Thursday, April 28, 2011
These are not good facts for Sokol. From the Berkshire board's report on Sokol's trading:
Mr. Buffett was initially unimpressed with Lubrizol as apotential acquisition, but told Mr. Sokol to let him know what he learned at the meeting. He also told Mr. Sokol that he was unfamiliar with the lubricants and additives part of the chemicals industry. During the conversation, Mr. Buffett asked Mr. Sokol how he had become familiar with Lubrizol. Mr. Sokol mentioned that he owned the stock. He did not disclose:
the amounts and timing of his purchases;
the fact that he bought the shares after discussing Lubrizol with Citi and after Mr. Sokol had narrowed the bankers’ initial list of 18 chemicals companies to one, namely Lubrizol;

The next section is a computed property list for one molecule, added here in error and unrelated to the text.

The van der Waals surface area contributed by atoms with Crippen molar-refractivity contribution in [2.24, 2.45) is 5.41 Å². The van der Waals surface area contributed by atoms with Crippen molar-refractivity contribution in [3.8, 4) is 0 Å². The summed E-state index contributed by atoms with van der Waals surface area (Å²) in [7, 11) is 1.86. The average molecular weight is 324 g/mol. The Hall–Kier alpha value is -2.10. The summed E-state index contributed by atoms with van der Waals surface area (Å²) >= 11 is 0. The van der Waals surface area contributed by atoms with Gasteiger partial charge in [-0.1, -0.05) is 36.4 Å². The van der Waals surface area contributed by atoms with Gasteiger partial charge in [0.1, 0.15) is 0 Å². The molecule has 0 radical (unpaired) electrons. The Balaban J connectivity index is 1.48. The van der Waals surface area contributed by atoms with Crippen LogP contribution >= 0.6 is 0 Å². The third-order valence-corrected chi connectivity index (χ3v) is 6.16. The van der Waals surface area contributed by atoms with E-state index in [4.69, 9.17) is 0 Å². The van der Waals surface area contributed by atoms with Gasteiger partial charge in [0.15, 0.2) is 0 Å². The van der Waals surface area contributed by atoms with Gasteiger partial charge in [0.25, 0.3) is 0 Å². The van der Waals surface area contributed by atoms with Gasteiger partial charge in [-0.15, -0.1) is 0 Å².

the fact that Mr. Sokol had bought shares after Mr. Sokol (acting as a senior representative of Berkshire Hathaway scouting acquisition candidates) hadasked for Citi’s help arranging a meeting with Lubrizol’s CEO to discuss Lubrizol and Berkshire; and
the fact that Mr. Sokol bought shares after learning that Citi had discussed his request for a meeting with Lubrizol’s CEO, who told Citi that he would discuss Berkshire Hathaway’s possible interest in a transaction with the Lubrizol board.
It did not cross Mr. Buffett’s mind at that time that Mr. Sokol might have bought Lubrizol shares after seeking through investment bankers to initiate discussions with Lubrizol concerning a possible Berkshire Hathaway acquisition of Lubrizol. Because Mr. Sokol’s comment about owning the shares was inresponse to Mr. Buffett’s question how Mr. Sokol had come to know the company, it implied that Mr. Sokol had been following Lubrizol as an owner of itsshares, and in that way came to think of Lubrizol as a possible Berkshire Hathaway acquisition.